GNP+ welcomes new WHO Couple HIV Testing and Counselling Guidelines
Mercredi, 25 Avril 2012 16:02
The Global Network of People living with HIV welcomes the release of the World Health Organization’s “Guidance on Couples HIV Testing and Counselling and Antiretroviral Therapy for Treatment (ART) and Prevention in Serodiscordant Couples: Recommendations for a public health approach”. The new Guidance recommends increased offering of HIV testing and counselling to couples, with support for mutual disclosure. Other recommendations include offering antiretroviral therapy (ART) for HIV prevention to HIV-discordant couples.
GNP+ supports the specific attention paid in the Guidance to the sexual and reproductive health and rights of serodiscordant couples. Following a study amongst HIV-discordant couples conducted in 2009[i], GNP+ concluded that the needs of HIV-discordant couples have received insufficient attention in the research and policy agenda.
“Most interventions for HIV prevention, treatment, care and support are directed at individuals and there are few interventions for couples,” says Anna Zakowicz, co-chair of GNP+, “The new Guidance starts to fill this gap in the public health policy environment.”
One of the other conclusions of the GNP+ study was that HIV-discordant couples should be more engaged in the HIV response. GNP+ is also enthusiastic that the Guidance was informed by real life experiences of people living with HIV in low and middle income countries and particularly in Sub-Saharan Africa.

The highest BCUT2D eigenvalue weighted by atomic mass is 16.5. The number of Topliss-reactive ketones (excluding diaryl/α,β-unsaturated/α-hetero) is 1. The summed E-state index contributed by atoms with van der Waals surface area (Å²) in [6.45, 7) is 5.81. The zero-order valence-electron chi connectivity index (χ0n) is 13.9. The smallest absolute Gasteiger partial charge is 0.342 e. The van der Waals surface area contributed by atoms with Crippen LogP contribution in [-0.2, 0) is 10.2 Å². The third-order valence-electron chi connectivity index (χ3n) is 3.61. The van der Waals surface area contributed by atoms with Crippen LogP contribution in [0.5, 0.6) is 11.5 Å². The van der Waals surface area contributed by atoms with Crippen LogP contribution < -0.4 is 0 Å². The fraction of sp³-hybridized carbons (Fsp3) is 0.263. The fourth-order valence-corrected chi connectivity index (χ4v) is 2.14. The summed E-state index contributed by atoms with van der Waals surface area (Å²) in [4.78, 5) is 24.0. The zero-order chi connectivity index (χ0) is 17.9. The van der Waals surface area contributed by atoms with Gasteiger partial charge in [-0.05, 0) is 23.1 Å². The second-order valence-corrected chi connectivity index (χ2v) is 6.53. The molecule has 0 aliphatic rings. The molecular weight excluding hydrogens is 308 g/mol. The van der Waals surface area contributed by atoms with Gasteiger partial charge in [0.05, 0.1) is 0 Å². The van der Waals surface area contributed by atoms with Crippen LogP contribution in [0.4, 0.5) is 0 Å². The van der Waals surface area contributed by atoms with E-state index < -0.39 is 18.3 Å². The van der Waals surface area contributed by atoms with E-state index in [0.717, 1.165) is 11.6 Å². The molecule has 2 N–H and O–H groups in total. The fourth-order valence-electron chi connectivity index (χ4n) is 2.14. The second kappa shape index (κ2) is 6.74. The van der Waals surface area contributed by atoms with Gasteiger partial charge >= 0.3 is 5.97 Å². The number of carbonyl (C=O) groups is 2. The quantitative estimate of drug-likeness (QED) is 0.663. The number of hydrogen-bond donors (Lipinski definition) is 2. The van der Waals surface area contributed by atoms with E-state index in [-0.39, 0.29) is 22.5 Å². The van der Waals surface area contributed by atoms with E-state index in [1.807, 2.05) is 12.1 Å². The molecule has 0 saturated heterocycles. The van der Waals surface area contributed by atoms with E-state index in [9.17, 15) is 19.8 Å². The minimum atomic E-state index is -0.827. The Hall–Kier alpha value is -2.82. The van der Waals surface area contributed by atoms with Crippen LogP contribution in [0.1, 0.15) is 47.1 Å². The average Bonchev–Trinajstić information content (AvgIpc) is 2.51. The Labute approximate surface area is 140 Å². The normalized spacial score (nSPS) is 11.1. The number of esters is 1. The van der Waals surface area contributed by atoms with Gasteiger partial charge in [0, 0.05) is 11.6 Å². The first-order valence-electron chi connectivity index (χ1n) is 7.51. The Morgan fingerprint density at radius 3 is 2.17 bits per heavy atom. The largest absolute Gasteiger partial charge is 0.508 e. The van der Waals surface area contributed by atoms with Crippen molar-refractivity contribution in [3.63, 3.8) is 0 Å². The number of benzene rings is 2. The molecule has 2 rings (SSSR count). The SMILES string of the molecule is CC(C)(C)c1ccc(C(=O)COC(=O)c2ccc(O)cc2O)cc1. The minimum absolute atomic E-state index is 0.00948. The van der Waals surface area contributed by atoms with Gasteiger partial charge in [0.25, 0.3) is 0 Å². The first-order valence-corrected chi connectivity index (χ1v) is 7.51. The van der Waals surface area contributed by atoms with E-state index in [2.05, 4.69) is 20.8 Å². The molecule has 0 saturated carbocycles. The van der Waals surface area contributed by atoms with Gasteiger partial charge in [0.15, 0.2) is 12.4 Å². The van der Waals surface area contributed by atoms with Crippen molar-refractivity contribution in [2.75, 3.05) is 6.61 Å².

With over 60% of people living with HIV unaware of their status[ii], GNP+ strongly supports increased access to HIV testing and treatment, but reiterates the need that any such increase must be based on informed and voluntary choices of individuals.
Significantly, the Guidance recommends offering ART for the HIV-positive member of a HIV-discordant couple to help prevent HIV transmission to their negative partner. While GNP+ is excited that new evidence around the preventive effects of treatment is informing the development of global policy, GNP+ expresses caution about the operationalisation of this Guidance. The benefits and risks of starting ART at CD4 counts above 350 for the health of the individual living with HIV are currently unknown. Every person living with HIV, regardless of their medical need for ART, must be counseled on the health benefits and risks they can expect from starting ART, then as a secondary consideration, the preventive benefits and risks. This counseling should include information on the known short-term and long-term side effects, and the fact that not all these side-effects can currently be known due to ART comprising of relatively new medication.
Anuar Luna, Co-Chair of GNP+, states, ‘Our enthusiasm for HIV testing and ART for prevention must not undermine the individual needs and rights of people living with HIV to have access to all available information and support to enable us to make informed personal decisions to support our own health and wellbeing, and that of our partners’.
[i] Rispel L, Metcalf C, Moody K, and Cloete A. (2009). Exploring Coping Strategies and Life Choices made by HIV Discordant Couples in Long-Term Relationships: Insights from South Africa, Tanzania and Ukraine. Amsterdam, Global Network of People Living with HIV.
[ii] UNAIDS, World AIDS Day Report 2011, page 23.